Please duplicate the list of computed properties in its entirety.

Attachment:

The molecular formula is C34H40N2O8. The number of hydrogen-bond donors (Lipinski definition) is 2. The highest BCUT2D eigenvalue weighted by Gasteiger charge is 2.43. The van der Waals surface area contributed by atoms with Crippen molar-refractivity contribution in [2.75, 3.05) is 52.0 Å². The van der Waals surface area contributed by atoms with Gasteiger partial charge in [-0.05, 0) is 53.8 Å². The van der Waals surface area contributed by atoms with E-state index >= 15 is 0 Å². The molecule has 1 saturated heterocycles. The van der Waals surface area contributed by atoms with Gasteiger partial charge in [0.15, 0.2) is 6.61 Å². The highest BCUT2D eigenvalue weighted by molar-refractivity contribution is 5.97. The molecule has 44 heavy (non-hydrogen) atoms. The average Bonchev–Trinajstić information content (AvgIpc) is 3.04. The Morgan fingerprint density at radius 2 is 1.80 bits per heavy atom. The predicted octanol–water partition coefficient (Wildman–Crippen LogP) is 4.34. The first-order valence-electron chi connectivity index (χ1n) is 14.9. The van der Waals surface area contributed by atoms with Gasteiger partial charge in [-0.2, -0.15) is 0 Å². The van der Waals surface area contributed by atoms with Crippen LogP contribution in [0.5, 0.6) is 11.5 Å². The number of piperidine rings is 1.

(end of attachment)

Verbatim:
The molecular formula is C34H40N2O8. The number of hydrogen-bond donors (Lipinski definition) is 2. The highest BCUT2D eigenvalue weighted by Gasteiger charge is 2.43. The van der Waals surface area contributed by atoms with Crippen molar-refractivity contribution in [2.75, 3.05) is 52.0 Å². The van der Waals surface area contributed by atoms with Gasteiger partial charge in [-0.05, 0) is 53.8 Å². The van der Waals surface area contributed by atoms with E-state index >= 15 is 0 Å². The molecule has 1 saturated heterocycles. The van der Waals surface area contributed by atoms with Gasteiger partial charge in [0.15, 0.2) is 6.61 Å². The highest BCUT2D eigenvalue weighted by molar-refractivity contribution is 5.97. The molecule has 44 heavy (non-hydrogen) atoms. The average Bonchev–Trinajstić information content (AvgIpc) is 3.04. The Morgan fingerprint density at radius 2 is 1.80 bits per heavy atom. The predicted octanol–water partition coefficient (Wildman–Crippen LogP) is 4.34. The first-order valence-electron chi connectivity index (χ1n) is 14.9. The van der Waals surface area contributed by atoms with Gasteiger partial charge in [-0.2, -0.15) is 0 Å². The van der Waals surface area contributed by atoms with Crippen LogP contribution in [0.5, 0.6) is 11.5 Å². The number of piperidine rings is 1.